I get the impression EBay’s main concern is people selling illegal stolen or counterfeit goods, or not paying their Ebay fees. Record collectors are some way down the priority list.

  2. I miss eBay a little bit, but for now I am content between hunting on Discogs and pushing myself to actually get out in the real world and look for records. I was using eBay extensively the first year I was collecting, but I quickly became dissatisfied with the inaccuracies in which sellers describe their records. I would request full or partial refunds from time to time when something didn’t arrive as described, but because I wasn’t particularly cautionary in trying to only acquire records on the nicer wide of things, I must have done this too often, because eBay blocked my account. A lot of these times I would contact a seller, and they would IMMEDIATELY ISSUE A REFUND even though I had not suggested it yet. These sellers realize that they have not checked their items for groove wear, skips, etc. and because they probably cost them next to nothing I the first place, they take the hit.

    My last big batch of purchases that I made just as my account was about to be banned was a disaster…first of all, I won and received the records in the middle of a heat wave and many of them were warped when they arrived (won’t be ordering any records this summer…). A few had skips or relatively serious warps, and one of them arrived broken but I had no recourse at that point. It was some sort of wake up call that what I was doing was not smart, and luckily my purchase powers had been revoked anyhow.

    In the six months or so since then, I have found so, very nice stuff in shops and on a Discogs, although those have been few and far between. I’d like to get back on and bid on nice records…knowing what I know now, I’d rather pay $100 for a nice record every once in a while and lose a ton of auctions in between, than continue to pay $10 here $20 for records that may have issues.

    I now live at a different address, although my PayPal account is the same. I have called eBay but they say there is no petitioning or appealing my suspension. I don’t understand what I did that was so awful. Anyone know if I can create a new account?

    • I too find it better to pay a little more to a reputable dealer for a record I really want, than to waste time trying to save a few bucks here or there. The times I have paid the the lowest price has usually resulting in me getting a inferior record that resulted in me just buying the same record again…wasted time and money being a cheapo.

      • I would say the same as Herb. I would be ok with paying a little bit more to get a record that would hopefully (but w/ no guarantees) be in better shape. I will say that in my experience on Ebay that sellers have overall been very good at providing refunds in cases where I wanted to return a record or partial refunds where I disagreed with their record grading. Most of the times that I had a grading issue with a seller I usually was able to point out something that they may not have looked for – a skip towards the end of a side which they didn’t hear since they only playgraded a sample of the record and not the whole thing for example. Sometimes I would quote a bit of their grading from the description back to them and explain why that grading was not accurate, that usually seems to help my case. I’ve been very fortunate that sellers have been easy to work with though to be fair I am sure there are some cases I could have asked for a partial refund where it just let it go.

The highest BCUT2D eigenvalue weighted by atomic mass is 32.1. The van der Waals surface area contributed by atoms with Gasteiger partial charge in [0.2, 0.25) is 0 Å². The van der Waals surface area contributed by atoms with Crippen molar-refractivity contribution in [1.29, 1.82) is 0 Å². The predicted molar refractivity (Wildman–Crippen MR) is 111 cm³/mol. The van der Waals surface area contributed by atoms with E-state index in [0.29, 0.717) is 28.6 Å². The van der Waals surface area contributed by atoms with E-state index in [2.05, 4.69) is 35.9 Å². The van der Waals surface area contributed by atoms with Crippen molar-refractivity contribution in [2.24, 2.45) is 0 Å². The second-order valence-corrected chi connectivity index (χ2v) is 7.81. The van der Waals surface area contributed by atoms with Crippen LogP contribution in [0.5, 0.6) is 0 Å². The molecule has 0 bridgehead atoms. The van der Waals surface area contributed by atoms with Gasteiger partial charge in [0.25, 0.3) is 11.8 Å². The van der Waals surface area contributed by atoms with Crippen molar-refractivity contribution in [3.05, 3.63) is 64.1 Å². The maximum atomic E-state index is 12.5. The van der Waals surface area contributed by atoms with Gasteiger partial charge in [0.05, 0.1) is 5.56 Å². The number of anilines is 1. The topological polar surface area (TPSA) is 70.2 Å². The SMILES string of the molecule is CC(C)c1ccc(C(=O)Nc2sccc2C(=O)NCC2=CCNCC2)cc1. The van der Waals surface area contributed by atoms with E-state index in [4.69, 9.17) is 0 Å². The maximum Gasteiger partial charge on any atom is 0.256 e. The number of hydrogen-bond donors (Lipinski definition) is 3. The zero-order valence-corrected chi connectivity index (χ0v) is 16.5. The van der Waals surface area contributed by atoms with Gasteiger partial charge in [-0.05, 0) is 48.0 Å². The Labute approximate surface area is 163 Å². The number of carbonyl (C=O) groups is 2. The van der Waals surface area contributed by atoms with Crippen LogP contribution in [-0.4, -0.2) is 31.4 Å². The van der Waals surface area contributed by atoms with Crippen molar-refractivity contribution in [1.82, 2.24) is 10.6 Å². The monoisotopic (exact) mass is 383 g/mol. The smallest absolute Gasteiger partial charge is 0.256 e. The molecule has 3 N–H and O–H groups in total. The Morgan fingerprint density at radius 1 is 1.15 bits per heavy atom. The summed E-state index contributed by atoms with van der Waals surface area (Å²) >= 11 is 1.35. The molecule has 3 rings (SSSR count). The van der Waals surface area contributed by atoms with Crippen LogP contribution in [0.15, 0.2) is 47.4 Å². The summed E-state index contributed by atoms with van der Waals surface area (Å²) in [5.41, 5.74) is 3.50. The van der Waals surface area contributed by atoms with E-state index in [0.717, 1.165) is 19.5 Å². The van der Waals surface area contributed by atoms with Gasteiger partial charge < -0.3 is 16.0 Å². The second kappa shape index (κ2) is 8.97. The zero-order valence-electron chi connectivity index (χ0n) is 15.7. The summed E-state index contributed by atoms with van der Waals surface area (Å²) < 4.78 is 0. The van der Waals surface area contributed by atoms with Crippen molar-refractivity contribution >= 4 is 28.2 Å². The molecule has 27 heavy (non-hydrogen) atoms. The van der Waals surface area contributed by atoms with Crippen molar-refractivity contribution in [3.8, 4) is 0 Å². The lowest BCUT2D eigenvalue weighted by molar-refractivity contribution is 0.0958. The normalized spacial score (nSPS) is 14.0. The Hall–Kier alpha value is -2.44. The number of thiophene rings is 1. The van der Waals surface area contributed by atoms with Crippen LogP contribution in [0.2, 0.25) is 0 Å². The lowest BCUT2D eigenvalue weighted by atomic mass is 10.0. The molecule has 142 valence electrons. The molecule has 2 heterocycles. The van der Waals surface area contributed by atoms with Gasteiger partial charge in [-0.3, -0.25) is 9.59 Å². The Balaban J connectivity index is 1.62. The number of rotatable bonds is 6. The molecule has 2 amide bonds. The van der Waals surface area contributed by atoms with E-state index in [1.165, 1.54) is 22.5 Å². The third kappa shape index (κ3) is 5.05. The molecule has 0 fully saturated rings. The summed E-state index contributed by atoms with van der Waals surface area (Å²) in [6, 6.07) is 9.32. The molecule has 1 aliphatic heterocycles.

No great Ebay lowlight stories to report at the moment. There was a seller that I bought a supposedly mint mono early Riverside pressing of “The Unique Thelonious Monk” from not that long ago. It was more of a lesson to myself since the seller was pretty new and didn’t have any feedback at the time of my purchase. Needless to say the record wasn’t pristine but it also wasn’t beat up either. My beef was more with the complete and utter lack of communication on the seller’s part about when the record would ship, tracking #, etc. that caused me to have to open a case against them. The record did finally arrive of course but hassles like these are making me hold off on more Ebay purchases for awhile or at least being more careful about who I choose to buy from. This shill bidding stuff does make me have to wonder how many of the auctions I won could actually have been set up like this though, pretty annoying….

  3. It is a tour de force indeed to find this album in an acceptable condition. The album has had a bad press: Sonny rushed it off as his contract with Prestige was coming to an end. I find harmany in the two opposites (ultra fast and ballads°. He meanders beautifully around Earl’s baritone. A bonus cut out in the re-issue 7207.

    • P.S. to make myself more clear. I meant by harmony, that the two extremes as recorded on this last session for Prestige, make it a satisfying and well balanced album. On 7207, this balance is gone through the elimination of the two vocal numbers. # 7207, by the way, was also issued on Esquire.

      • As an afterthought I have added a postscript, at the foot of the post – where else? – with one of the Earl Coleman tracks, so sample the combination of tenor and baritone voice. I must say it sounds better through PC speakers than I thought.

        • Earl Coleman is a matter of taste. If you like him – and I do – then I would also recommend listening to his Dial recordings with Charlie Parker (This Is Always, Dark Shadows).

    • I’d heartily agree with that. Makes you always have to ‘babysit’ auctions and expect them to turn from ‘green to red’ in the last few seconds most of the time. The worst feeling sometimes!

  4. One of my favourite Rollins albums. Never seen the Esquire version. Another good one to hunt down in the English version of Rollins Plays For Bird, which for once has a superior cover design to he Prestige original…..